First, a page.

CALGARY — A planned move by TransCanada Corp. to change its name to TC Energy will help it attract investors who are “leery” of putting money in anything Canadian given the country’s recent difficulty in building energy projects, a U.S.-based financial analyst said Wednesday.
But the company and a Canadian financial analyst disagreed, saying the name change recognizes that TransCanada has grown outside the country, with moves including its recent US$13-billion purchase of U.S. natural gas transporter Columbia Pipeline Group and a growing list of projects in Mexico.
“While our strategy and priorities remain the same, we believe the new name will help to further unite our employees and will enable us to better connect with our diverse stakeholders,” said chief executive Russ Girling in a news release on Wednesday.
“Whether they know us as TC Energy in English, TC Energie in French, or TC Energia in Spanish, the communities where we operate can continue to count on us to follow through on our commitments and live up to our values of safety, integrity, responsibility and collaboration in everything we do.”
The name change was announced a day after rallies were staged in cities across Canada in support of northern B.C. Indigenous people who are trying to stop a TransCanada subsidiary from building the Coastal GasLink natural gas pipeline project through disputed territory.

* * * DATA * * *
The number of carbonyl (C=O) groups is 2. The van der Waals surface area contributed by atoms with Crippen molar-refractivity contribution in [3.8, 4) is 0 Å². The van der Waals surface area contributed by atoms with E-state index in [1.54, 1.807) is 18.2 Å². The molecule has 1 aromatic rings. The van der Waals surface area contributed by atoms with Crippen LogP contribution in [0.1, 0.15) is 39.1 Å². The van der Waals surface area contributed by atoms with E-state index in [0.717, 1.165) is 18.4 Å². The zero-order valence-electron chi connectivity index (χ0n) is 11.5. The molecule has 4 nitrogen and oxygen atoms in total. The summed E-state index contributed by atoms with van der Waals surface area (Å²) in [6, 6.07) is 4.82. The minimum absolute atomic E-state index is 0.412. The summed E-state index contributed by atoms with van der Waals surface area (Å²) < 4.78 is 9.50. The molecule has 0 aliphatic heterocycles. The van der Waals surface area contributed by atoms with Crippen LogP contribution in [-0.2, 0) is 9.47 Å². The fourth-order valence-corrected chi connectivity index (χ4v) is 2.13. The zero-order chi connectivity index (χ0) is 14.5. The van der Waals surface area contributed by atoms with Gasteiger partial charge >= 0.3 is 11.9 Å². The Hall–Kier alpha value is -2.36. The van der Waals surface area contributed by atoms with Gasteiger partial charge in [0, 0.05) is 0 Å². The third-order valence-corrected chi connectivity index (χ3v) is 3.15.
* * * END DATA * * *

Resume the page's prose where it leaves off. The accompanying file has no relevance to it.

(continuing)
“Some investors have grown leery of investing in Canada. I think this is a way to de-emphasize Canada, quite frankly,” said Jennifer Rowland, a St. Louis-based analyst for Edward Jones, noting delays in building new oil pipelines led to Alberta imposing crude production constraints on its producers.
“Removing Canada from its name is a way to remind investors it’s not just a Canadian company, with some of the challenges we’re seeing in Canada.”
She said the name change recalls the move by Calgary-based EnCana to rebrand itself with a lower-case “C” in 2010, thus de-emphasizing its Canadian roots.
But Calgary-based analyst Matthew Taylor of Tudor Pickering Holt & Co., said he accepts the company’s explanation, adding the move has been talked about for some time.
“To suggest one of the biggest corporations in Canada is changing its name to distance itself from Canadian policies? I don’t know that I agree with that when a good chunk of their customers are still Canadian and who they interact with are still Canadian,” he said.
There’s good reason for the company to be proud of its Canadian roots, he added, given its place on stock market indexes of Canadian firms and Canada’s reputation versus the United States in Mexico.
TransCanada says it has about 7,000 employees in North America, with 3,500 in Canada, 3,200 in the U.S. and 300 in Mexico.
It said its new name reflects its diverse business interests in pipelines, power generation and energy storage operations in the three countries.
TransCanada vowed to keep headquarters in Calgary and said it plans to continue trading under the symbol TRP on the Toronto and New York stock exchanges if shareholders approve the name change at its next annual meeting.
On its website, TransCanada says it was founded in 1951 to develop the TransCanada Pipeline to bring natural gas from Western Canada to eastern customers. The pipeline is now called the Canadian Mainline.